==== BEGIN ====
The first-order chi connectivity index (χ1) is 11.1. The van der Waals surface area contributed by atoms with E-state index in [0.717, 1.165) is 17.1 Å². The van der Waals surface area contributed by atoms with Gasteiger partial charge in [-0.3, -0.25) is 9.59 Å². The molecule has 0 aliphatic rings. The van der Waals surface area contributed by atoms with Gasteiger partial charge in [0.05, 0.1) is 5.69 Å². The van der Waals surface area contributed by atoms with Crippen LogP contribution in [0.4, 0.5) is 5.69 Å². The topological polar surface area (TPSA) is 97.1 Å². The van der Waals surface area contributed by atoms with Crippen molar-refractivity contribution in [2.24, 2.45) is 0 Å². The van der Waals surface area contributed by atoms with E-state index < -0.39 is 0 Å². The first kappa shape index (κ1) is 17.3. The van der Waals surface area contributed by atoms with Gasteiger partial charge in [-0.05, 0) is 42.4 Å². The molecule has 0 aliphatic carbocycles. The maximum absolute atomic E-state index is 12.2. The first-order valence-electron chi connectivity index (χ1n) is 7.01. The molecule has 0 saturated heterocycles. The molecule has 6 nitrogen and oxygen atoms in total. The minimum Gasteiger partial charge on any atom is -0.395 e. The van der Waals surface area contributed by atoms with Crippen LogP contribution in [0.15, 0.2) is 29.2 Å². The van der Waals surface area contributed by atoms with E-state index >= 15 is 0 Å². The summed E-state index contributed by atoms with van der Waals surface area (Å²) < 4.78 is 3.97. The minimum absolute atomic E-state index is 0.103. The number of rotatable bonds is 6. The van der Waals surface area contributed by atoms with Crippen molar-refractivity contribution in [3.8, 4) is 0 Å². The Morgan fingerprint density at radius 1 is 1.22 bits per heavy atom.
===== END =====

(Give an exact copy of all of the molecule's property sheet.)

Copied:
The first-order chi connectivity index (χ1) is 11.1. The van der Waals surface area contributed by atoms with E-state index in [0.717, 1.165) is 17.1 Å². The van der Waals surface area contributed by atoms with Gasteiger partial charge in [-0.3, -0.25) is 9.59 Å². The molecule has 0 aliphatic rings. The van der Waals surface area contributed by atoms with Gasteiger partial charge in [0.05, 0.1) is 5.69 Å². The van der Waals surface area contributed by atoms with Crippen LogP contribution in [0.4, 0.5) is 5.69 Å². The topological polar surface area (TPSA) is 97.1 Å². The van der Waals surface area contributed by atoms with Crippen molar-refractivity contribution in [2.24, 2.45) is 0 Å². The van der Waals surface area contributed by atoms with E-state index < -0.39 is 0 Å². The first kappa shape index (κ1) is 17.3. The van der Waals surface area contributed by atoms with Gasteiger partial charge in [-0.05, 0) is 42.4 Å². The molecule has 0 aliphatic carbocycles. The maximum absolute atomic E-state index is 12.2. The first-order valence-electron chi connectivity index (χ1n) is 7.01. The molecule has 0 saturated heterocycles. The molecule has 6 nitrogen and oxygen atoms in total. The minimum Gasteiger partial charge on any atom is -0.395 e. The van der Waals surface area contributed by atoms with Crippen LogP contribution in [0.15, 0.2) is 29.2 Å². The van der Waals surface area contributed by atoms with E-state index >= 15 is 0 Å². The summed E-state index contributed by atoms with van der Waals surface area (Å²) < 4.78 is 3.97. The minimum absolute atomic E-state index is 0.103. The number of rotatable bonds is 6. The van der Waals surface area contributed by atoms with Crippen molar-refractivity contribution in [3.8, 4) is 0 Å². The Morgan fingerprint density at radius 1 is 1.22 bits per heavy atom.